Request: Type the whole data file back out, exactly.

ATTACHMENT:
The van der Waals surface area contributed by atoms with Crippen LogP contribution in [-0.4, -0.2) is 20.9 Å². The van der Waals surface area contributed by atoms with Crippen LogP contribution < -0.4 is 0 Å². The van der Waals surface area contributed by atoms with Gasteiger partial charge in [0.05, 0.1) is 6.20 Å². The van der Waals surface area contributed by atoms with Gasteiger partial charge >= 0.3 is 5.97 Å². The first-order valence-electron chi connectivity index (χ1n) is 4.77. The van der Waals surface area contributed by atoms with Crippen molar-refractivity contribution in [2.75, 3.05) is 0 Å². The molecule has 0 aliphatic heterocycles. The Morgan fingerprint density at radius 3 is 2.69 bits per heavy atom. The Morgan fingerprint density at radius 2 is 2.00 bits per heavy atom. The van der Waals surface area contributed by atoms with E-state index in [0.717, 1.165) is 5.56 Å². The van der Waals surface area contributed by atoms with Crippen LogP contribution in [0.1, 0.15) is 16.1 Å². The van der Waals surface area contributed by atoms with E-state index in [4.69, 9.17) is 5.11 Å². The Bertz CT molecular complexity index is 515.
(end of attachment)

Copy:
The van der Waals surface area contributed by atoms with Crippen LogP contribution in [-0.4, -0.2) is 20.9 Å². The van der Waals surface area contributed by atoms with Crippen LogP contribution < -0.4 is 0 Å². The van der Waals surface area contributed by atoms with Gasteiger partial charge in [0.05, 0.1) is 6.20 Å². The van der Waals surface area contributed by atoms with Gasteiger partial charge >= 0.3 is 5.97 Å². The first-order valence-electron chi connectivity index (χ1n) is 4.77. The van der Waals surface area contributed by atoms with Crippen molar-refractivity contribution in [2.75, 3.05) is 0 Å². The molecule has 0 aliphatic heterocycles. The Morgan fingerprint density at radius 3 is 2.69 bits per heavy atom. The Morgan fingerprint density at radius 2 is 2.00 bits per heavy atom. The van der Waals surface area contributed by atoms with E-state index in [0.717, 1.165) is 5.56 Å². The van der Waals surface area contributed by atoms with Crippen LogP contribution in [0.1, 0.15) is 16.1 Å². The van der Waals surface area contributed by atoms with E-state index in [4.69, 9.17) is 5.11 Å². The Bertz CT molecular complexity index is 515.